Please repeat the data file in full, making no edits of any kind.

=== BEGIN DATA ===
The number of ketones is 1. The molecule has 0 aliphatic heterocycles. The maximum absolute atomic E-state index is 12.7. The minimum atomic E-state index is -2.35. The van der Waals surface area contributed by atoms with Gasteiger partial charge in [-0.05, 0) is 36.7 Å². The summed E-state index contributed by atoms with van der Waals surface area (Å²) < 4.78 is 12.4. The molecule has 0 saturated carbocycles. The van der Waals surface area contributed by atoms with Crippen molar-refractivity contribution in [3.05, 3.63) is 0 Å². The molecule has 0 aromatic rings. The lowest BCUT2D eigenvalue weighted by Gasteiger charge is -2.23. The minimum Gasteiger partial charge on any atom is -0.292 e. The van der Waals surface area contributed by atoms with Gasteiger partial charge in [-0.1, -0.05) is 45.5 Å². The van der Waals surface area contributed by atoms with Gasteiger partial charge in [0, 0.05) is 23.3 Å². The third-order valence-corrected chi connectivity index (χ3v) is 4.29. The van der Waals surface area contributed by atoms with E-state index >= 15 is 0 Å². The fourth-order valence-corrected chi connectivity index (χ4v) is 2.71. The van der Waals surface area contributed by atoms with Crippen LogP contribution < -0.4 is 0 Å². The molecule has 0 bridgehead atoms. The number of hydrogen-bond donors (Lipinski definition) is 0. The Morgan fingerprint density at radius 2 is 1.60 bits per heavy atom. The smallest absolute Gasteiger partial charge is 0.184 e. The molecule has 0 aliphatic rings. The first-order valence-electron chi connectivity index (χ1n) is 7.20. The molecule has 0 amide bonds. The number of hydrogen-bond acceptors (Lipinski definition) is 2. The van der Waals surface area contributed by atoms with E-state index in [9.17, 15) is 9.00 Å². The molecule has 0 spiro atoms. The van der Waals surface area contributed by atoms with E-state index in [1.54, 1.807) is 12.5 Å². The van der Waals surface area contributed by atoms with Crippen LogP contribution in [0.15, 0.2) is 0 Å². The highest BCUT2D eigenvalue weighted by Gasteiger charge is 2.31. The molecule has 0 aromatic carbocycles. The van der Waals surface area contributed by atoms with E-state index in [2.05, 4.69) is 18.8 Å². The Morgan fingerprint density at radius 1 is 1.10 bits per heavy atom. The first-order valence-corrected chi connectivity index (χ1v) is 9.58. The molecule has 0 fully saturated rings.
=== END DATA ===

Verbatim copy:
The number of ketones is 1. The molecule has 0 aliphatic heterocycles. The maximum absolute atomic E-state index is 12.7. The minimum atomic E-state index is -2.35. The van der Waals surface area contributed by atoms with Gasteiger partial charge in [-0.05, 0) is 36.7 Å². The summed E-state index contributed by atoms with van der Waals surface area (Å²) < 4.78 is 12.4. The molecule has 0 saturated carbocycles. The van der Waals surface area contributed by atoms with Crippen molar-refractivity contribution in [3.05, 3.63) is 0 Å². The molecule has 0 aromatic rings. The lowest BCUT2D eigenvalue weighted by Gasteiger charge is -2.23. The minimum Gasteiger partial charge on any atom is -0.292 e. The van der Waals surface area contributed by atoms with Gasteiger partial charge in [-0.1, -0.05) is 45.5 Å². The van der Waals surface area contributed by atoms with Gasteiger partial charge in [0, 0.05) is 23.3 Å². The third-order valence-corrected chi connectivity index (χ3v) is 4.29. The van der Waals surface area contributed by atoms with E-state index >= 15 is 0 Å². The fourth-order valence-corrected chi connectivity index (χ4v) is 2.71. The van der Waals surface area contributed by atoms with Crippen LogP contribution < -0.4 is 0 Å². The molecule has 0 bridgehead atoms. The number of hydrogen-bond donors (Lipinski definition) is 0. The Morgan fingerprint density at radius 2 is 1.60 bits per heavy atom. The smallest absolute Gasteiger partial charge is 0.184 e. The molecule has 0 aliphatic rings. The first-order valence-electron chi connectivity index (χ1n) is 7.20. The molecule has 0 amide bonds. The number of hydrogen-bond acceptors (Lipinski definition) is 2. The van der Waals surface area contributed by atoms with E-state index in [9.17, 15) is 9.00 Å². The molecule has 0 spiro atoms. The van der Waals surface area contributed by atoms with E-state index in [1.54, 1.807) is 12.5 Å². The van der Waals surface area contributed by atoms with Crippen LogP contribution in [0.15, 0.2) is 0 Å². The highest BCUT2D eigenvalue weighted by Gasteiger charge is 2.31. The molecule has 0 aromatic carbocycles. The van der Waals surface area contributed by atoms with E-state index in [2.05, 4.69) is 18.8 Å². The Morgan fingerprint density at radius 1 is 1.10 bits per heavy atom. The first-order valence-corrected chi connectivity index (χ1v) is 9.58. The molecule has 0 fully saturated rings.